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25 February 2017 | Last updated 11:45 PM
Delivering Change Foundation
Yin For Change
Rest of Maha
‘Her’ dignity must be PROTECTED
Every year, on New Year’s Eve, the police book a number of people for reckless driving, drunk driving and driving triple seat. It seems that the police just want to issue challans to these offenders and their job is done. What about the safety of women? Do they really care when a woman gets molested in full public view? Do the police book anyone for molesting women during this time of year when people come out on streets to bid adieu to the past year and welcome the New Year?
What happened in Bengaluru followed by Delhi on New Year’s Eve brought shame to the entire nation. A large number of women were allegedly molested by mobs on MG Road and Brigade Road on the New Year’s Eve in the IT capital of the country when the entire nation was busy in merry making. Similarly, in another incident, a woman was groped by two men who wanted to have ‘fun’. These women will never forget the horrifying incident, the scars of which will surely haunt them till the end of their life.
If this was not enough, Karnataka home minister’s shocking and irresponsible statement once again proved that men still see woman as a commodity and that she should adhere to the bindings set for her by the male dominated Indian society. The minister, G Parameshwara, had said, “This kind of things do happen during New Year’s Eve.” He attributed it to the ‘youths aping the Western culture blindly’.
Who should be blamed?
We make tall claims about safety and security of women, the government makes policies on women’s safety and even NGOs claim they are contributing towards women’s safety but despite all these, the number of crimes against women goes up every year. Many women went through the ‘painful ordeal’ after the Nirbhaya incident in 2012, but till date, no stern rules have been made to curb crimes against women and no strict punishment given to the offenders.
To some extent, our legal system is at fault as it fails to provide justice to victims and strict punishment for the offenders. Though 2016 saw many historical verdicts in rape cases, it is still not sufficient to curb these crimes.
Easy access to pornography
At midnight, especially in slums, one can notice groups of youths sitting on bus stops engrossed on their mobile phones. It is not difficult to guess what they watch. Frequent viewing of the porn sites ‘pollute’ the minds of young adults. With low-cost Internet and easy access to such sites, these youngsters get addicted to pornography. It is more likely for them to imitate what they watch on these sites.
Some of our lawmakers could be blamed for protecting the ‘sick men mentality’ in the guise of ‘youths aping the West’. Instead of condemning such acts, many of our lawmakers make irresponsible remarks. They blame the Western culture for the increasing rapes in the country. Surprisingly, crimes against women are far less in most of the western countries as compared to India. These politicos prove that cheap political gimmick is a shrewd way to run away from the responsibilities. The only way to wake them up from the deep slumber is to sack them and declare them ‘impotent’ to contest the polls.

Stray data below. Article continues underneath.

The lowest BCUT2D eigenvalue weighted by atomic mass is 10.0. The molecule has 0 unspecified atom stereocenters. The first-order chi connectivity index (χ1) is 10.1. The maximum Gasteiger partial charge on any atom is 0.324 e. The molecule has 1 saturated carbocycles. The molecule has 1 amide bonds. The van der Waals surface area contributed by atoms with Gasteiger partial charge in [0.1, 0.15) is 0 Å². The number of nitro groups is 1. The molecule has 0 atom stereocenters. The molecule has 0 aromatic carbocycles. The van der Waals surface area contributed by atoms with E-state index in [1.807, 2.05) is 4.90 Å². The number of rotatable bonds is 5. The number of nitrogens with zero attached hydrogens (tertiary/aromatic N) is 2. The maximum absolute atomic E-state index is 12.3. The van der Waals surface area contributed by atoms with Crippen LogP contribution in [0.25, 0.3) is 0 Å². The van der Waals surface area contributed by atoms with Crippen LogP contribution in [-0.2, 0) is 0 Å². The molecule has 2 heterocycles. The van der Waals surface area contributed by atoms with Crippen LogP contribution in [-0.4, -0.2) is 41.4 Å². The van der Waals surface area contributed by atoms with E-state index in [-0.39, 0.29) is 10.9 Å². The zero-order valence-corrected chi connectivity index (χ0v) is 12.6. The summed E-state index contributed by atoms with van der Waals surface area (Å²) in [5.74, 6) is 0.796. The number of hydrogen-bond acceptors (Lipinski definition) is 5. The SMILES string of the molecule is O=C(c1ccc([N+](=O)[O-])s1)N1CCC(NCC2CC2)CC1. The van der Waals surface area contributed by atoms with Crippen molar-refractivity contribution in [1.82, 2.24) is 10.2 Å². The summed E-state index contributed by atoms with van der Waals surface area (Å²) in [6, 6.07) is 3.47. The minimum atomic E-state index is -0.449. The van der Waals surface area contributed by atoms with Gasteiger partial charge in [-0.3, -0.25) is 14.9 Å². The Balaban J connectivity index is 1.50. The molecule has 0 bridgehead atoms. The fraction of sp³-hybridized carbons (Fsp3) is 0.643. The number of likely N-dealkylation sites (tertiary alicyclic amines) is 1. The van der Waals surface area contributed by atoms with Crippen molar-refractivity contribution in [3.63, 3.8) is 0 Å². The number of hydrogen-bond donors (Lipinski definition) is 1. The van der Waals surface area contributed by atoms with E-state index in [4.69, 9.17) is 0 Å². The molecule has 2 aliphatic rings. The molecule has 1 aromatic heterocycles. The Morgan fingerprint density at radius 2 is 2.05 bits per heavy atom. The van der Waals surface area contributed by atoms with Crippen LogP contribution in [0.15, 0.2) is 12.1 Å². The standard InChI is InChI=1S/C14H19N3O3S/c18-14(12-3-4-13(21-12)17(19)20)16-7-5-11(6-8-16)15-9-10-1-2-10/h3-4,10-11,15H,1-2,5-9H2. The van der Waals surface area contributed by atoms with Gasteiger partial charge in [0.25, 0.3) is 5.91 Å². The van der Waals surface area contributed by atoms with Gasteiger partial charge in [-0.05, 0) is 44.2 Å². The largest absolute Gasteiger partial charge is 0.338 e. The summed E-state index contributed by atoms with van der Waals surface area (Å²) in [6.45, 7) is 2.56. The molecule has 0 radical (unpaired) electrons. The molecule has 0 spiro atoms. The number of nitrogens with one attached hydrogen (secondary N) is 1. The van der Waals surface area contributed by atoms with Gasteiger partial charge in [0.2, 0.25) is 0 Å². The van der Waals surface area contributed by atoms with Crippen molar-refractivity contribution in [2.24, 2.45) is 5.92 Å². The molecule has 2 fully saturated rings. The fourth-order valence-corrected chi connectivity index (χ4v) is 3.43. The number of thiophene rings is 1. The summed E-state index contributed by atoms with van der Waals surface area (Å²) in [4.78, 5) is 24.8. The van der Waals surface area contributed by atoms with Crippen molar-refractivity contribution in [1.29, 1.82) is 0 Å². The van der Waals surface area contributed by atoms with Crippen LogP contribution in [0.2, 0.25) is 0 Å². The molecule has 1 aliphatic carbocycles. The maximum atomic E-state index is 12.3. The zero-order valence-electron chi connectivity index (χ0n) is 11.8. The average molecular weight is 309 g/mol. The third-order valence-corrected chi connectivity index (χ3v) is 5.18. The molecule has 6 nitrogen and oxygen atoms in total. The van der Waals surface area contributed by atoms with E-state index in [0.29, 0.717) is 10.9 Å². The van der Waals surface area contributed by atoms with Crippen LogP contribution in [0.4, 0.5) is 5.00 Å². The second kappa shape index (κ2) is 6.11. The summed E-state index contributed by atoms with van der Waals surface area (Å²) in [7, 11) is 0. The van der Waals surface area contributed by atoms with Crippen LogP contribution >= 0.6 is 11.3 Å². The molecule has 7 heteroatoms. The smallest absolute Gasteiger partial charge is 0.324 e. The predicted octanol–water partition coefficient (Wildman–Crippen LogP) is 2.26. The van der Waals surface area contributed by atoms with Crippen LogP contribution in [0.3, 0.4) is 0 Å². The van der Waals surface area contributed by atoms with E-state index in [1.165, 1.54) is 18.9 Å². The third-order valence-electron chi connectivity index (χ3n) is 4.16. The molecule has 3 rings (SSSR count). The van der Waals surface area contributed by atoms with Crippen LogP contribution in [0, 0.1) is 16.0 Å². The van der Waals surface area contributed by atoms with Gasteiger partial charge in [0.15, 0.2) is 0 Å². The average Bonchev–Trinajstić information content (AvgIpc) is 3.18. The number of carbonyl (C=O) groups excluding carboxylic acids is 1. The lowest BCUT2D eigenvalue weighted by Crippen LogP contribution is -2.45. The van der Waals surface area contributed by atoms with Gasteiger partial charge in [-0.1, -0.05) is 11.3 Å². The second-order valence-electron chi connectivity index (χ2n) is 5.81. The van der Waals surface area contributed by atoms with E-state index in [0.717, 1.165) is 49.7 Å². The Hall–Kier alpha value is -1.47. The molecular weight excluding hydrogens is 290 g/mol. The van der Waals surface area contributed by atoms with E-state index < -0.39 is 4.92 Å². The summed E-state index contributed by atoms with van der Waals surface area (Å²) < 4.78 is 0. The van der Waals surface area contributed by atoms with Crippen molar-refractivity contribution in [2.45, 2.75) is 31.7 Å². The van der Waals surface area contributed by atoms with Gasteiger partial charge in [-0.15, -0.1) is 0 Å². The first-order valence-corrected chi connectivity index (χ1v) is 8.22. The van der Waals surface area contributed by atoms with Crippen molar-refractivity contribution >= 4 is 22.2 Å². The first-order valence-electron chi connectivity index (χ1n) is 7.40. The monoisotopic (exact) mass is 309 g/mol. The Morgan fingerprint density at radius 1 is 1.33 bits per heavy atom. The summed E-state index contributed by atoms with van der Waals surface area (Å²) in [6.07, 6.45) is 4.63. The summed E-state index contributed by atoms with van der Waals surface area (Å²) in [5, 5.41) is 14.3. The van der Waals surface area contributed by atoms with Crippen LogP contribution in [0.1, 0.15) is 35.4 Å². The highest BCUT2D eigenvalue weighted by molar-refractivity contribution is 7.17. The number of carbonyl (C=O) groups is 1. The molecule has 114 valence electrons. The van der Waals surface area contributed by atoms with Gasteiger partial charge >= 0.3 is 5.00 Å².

Instead of hyping such reports, the media should talk about awareness and corrective measures to curb crimes against women. They should play a proactive role in making India a livable place for women with dignity. Photojournalists were busy taking snaps of the entire incident of molestation on Bengaluru streets but no one dared to stop the hooligans. Is this how the media persons should behave?
Let’s be sensitive
It is high time when every individual including women and girls whether urban or rural, should understand that ‘she’ is not a commodity or medium of entertainment or fun or pleasure for anyone. The way man is adapting to modernisation, a woman should also put her best foot forward to prove her prowess by all means and gender bias and crime against women should be a thing of the past.
Similarly, the ‘sick’ men and politicos should remember that a woman’s short clothes don’t give licence to men to molest her. You cheer for an athlete competing in a sporting event wearing a sports outfit but if a woman in your society roams around wearing ‘minis’, you get provoked? Why don’t these men respect all women irrespective of what they wear and control their ‘instincts’! Our society should boycott the person who commits a crime against woman whether it is rape, molestation or domestic violence.
There should be stringent laws and speedy trials for rape and molestation cases. Joint and concerted efforts are needed to stop those who malign the image of the country with dark spots of rape and molestation. It is the time for all to be sensitive towards the ‘XX’ gender and make India a livable place for ‘her’ with dignity.
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